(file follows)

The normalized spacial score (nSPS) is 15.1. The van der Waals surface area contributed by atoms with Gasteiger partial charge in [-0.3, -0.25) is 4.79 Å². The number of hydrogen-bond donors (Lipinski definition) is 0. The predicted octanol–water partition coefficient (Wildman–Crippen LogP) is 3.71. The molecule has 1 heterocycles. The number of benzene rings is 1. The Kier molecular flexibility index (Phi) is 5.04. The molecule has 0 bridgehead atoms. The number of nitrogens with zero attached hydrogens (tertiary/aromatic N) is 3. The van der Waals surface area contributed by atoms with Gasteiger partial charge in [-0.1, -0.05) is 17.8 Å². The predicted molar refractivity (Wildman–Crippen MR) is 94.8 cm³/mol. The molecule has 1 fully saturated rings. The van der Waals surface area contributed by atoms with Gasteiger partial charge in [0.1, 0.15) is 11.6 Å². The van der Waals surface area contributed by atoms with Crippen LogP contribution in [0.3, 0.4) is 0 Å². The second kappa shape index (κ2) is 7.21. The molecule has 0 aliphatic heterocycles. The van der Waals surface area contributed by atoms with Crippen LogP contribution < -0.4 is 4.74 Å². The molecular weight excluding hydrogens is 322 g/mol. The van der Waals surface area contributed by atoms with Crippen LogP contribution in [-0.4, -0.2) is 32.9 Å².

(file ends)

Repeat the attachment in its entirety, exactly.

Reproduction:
The normalized spacial score (nSPS) is 15.1. The van der Waals surface area contributed by atoms with Gasteiger partial charge in [-0.3, -0.25) is 4.79 Å². The number of hydrogen-bond donors (Lipinski definition) is 0. The predicted octanol–water partition coefficient (Wildman–Crippen LogP) is 3.71. The molecule has 1 heterocycles. The number of benzene rings is 1. The Kier molecular flexibility index (Phi) is 5.04. The molecule has 0 bridgehead atoms. The number of nitrogens with zero attached hydrogens (tertiary/aromatic N) is 3. The van der Waals surface area contributed by atoms with Gasteiger partial charge in [-0.1, -0.05) is 17.8 Å². The predicted molar refractivity (Wildman–Crippen MR) is 94.8 cm³/mol. The molecule has 1 fully saturated rings. The van der Waals surface area contributed by atoms with Gasteiger partial charge in [0.1, 0.15) is 11.6 Å². The van der Waals surface area contributed by atoms with Crippen LogP contribution in [0.3, 0.4) is 0 Å². The second kappa shape index (κ2) is 7.21. The molecule has 0 aliphatic heterocycles. The van der Waals surface area contributed by atoms with Crippen LogP contribution < -0.4 is 4.74 Å². The molecular weight excluding hydrogens is 322 g/mol. The van der Waals surface area contributed by atoms with Crippen LogP contribution in [-0.4, -0.2) is 32.9 Å².